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November 02, 2005

New York sticks it to telecommuters

From Newsday...

The Supreme Court refused Monday to disturb New York's system of taxing the income of telecommuters who live elsewhere but are employed by companies in the Empire state. 

Justices passed up a chance to hear the appeal of a Tennessee computer programmer who claimed that New York's tax law is unconstitutional. 

Thomas Huckaby had been ordered to pay New York income tax for his full salary, not just the time he spent at the New York offices of the union for which he worked. He lived 900 miles away in Nashville....

Sen. Christopher Dodd, D-Conn., said he was disappointed with the high court's decision. Dodd is the author of the Telecommuter Tax Fairness Act, which would prevent states from collecting taxes from employees for work performed out-of-state.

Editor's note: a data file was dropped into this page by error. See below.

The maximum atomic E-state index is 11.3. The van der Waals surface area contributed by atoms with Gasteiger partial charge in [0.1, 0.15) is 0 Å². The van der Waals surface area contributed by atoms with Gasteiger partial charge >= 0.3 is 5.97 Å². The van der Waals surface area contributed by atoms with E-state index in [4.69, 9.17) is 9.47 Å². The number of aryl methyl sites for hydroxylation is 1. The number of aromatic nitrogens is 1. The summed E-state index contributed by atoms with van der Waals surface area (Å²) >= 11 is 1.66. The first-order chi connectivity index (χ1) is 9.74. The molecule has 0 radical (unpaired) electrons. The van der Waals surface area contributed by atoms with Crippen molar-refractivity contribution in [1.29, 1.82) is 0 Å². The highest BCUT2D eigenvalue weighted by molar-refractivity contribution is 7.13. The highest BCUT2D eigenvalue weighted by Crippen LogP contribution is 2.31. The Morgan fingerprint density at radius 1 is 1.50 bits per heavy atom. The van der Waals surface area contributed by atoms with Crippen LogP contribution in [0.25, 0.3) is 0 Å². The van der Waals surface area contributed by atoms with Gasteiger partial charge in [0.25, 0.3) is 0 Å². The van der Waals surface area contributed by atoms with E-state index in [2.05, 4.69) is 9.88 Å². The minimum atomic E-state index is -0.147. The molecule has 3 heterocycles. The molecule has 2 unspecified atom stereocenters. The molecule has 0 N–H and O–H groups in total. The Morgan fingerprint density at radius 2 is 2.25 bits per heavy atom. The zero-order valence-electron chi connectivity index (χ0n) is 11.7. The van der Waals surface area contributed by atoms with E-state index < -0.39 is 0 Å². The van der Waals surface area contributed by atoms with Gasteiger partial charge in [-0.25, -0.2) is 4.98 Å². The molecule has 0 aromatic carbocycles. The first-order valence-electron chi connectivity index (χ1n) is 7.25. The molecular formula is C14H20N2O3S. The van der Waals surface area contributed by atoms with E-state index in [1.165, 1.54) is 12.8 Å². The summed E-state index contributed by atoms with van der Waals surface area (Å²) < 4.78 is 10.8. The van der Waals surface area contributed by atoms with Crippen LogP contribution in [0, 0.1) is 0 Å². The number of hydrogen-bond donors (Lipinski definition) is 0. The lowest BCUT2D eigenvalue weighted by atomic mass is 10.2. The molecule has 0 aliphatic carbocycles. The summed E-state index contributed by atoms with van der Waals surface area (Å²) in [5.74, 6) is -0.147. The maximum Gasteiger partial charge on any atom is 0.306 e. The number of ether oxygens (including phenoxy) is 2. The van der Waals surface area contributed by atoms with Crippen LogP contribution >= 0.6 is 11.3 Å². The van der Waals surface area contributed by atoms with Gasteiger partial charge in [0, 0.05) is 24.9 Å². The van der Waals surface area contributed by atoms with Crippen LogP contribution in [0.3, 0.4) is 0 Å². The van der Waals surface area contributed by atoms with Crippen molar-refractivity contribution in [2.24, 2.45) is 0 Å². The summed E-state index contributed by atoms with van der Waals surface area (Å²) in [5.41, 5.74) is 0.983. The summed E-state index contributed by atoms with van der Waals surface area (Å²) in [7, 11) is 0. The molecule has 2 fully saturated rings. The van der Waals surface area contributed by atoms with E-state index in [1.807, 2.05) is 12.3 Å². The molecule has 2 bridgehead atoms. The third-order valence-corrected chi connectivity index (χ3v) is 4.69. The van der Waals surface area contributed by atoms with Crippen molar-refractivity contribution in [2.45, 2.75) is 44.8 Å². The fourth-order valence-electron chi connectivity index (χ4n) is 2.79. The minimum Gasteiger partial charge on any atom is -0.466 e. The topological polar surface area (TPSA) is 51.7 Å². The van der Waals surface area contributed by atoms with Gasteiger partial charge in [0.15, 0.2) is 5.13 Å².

"Millions of Americans work from home or satellite offices at least part of the time, including many Connecticut residents," Dodd said. 

"Telecommuting is good for them and their families," he said. "It reduces traffic congestion, reduces pollution, and helps businesses strengthen their bottom line. The current rules punish telecommuters rather than reward them and that needs to change." 

So he gets taxed twice? The idiots in the NY state government pushing this seem to be oblivious to the fact that this will discourage qualified people from working for New York companies that want telecommuters. There are quite a few extremely qualified professionals who prefer to work this way. I know of several myself.

What happens when businesses decide to move out of New York, so they can better appeal to the pool of qualified telecommuters. Or increase their payroll expense to offset the moronic double taxation, therefore taking money out of what they would have put into the economy? It would be illegal for the telecommuters to vote in two states, but they are expected to pay income taxes to two states? What was it the Founding Fathers objected to most about the rule of England? Wasn't it Taxation without Representation?

If only Dodd's bill could be retroactive.

Posted by Danny Carlton at November 2, 2005 05:24 AM

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